2. Todd Mason

        Well, they sold well (best) at first because they were grabbing up hits when radio was fading as a music delivery system, and not everyone was that good at downloading…and they built up an audience which hasn’t abandoned them…

      3. george Post author

        Todd, I still pick up NOW THAT’S WHAT I CALL discs when I run across them. They still show up at WAL-MART and TARGET for about $12.

  10. Jeff Smith

    Jeff M.: There’s a fantasy novel called “Hold Me Closer, Necromancer.” I haven’t read it, but Ann liked it a lot.

    George: While I did and do like a lot of this music, as I said, it doesn’t touch on what I mostly listened to in the 70s. That was Yes, Genesis, Emerson Lake & Palmer, and the many, many progressive groups around at the time. I still listen to them, and I see Yes when they tour every year (not this year, of course).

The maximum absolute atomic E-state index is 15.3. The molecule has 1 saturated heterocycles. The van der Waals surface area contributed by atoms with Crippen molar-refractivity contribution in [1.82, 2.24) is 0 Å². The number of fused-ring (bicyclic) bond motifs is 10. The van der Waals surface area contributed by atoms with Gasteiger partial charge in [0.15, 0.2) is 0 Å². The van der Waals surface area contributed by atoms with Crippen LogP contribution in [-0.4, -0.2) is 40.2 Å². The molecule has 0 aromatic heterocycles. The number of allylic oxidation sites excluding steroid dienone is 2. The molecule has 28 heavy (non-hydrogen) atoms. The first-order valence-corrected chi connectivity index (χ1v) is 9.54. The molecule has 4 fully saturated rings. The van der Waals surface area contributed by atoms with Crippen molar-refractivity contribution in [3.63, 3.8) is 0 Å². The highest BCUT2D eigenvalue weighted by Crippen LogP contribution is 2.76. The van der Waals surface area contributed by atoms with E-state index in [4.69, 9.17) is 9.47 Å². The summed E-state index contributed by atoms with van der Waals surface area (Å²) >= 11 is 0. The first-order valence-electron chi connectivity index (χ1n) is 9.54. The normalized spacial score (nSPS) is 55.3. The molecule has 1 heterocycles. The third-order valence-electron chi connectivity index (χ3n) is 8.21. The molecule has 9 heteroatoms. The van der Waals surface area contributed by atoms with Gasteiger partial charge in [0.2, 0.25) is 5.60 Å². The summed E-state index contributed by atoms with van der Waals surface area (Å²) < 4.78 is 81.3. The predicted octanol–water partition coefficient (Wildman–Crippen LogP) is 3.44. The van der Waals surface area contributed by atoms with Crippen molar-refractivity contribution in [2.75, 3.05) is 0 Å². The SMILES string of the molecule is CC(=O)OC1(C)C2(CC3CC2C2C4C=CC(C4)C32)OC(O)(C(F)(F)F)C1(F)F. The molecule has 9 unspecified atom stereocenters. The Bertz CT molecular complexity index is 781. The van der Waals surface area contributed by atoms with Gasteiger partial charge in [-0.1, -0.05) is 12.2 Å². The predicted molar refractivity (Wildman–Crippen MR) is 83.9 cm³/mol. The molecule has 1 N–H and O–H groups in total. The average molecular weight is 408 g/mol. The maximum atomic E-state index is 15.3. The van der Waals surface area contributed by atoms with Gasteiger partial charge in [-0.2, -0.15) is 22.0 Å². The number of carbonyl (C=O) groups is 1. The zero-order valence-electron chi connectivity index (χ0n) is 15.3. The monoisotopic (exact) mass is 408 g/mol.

1. Todd Mason

        Wow. Steely Dan and other more jazz-influenced bands, such as War and (perhaps more properly a ’60s band, but…) Pentangle, always did more for me than the pop-proggy bands, with the notable exception of King Crimson (particularly after they got rid of their atrocious original lyricist). Genesis the best of that trio cited, for me.

        One notes nothing from War.

        There were some very good disco recordings, not least several listed above.

  11. Todd Mason

    Hah! Not seeing others’ responses first, and even seeing your own responses to mine out of order, provides for more redundancy than usual!

    I’m listening to Thao Nguyen’s NPR interview for the first time now, and she just noted how much the new album was inspired in part by her reading Ursula K Le Guin and Octavia Butler…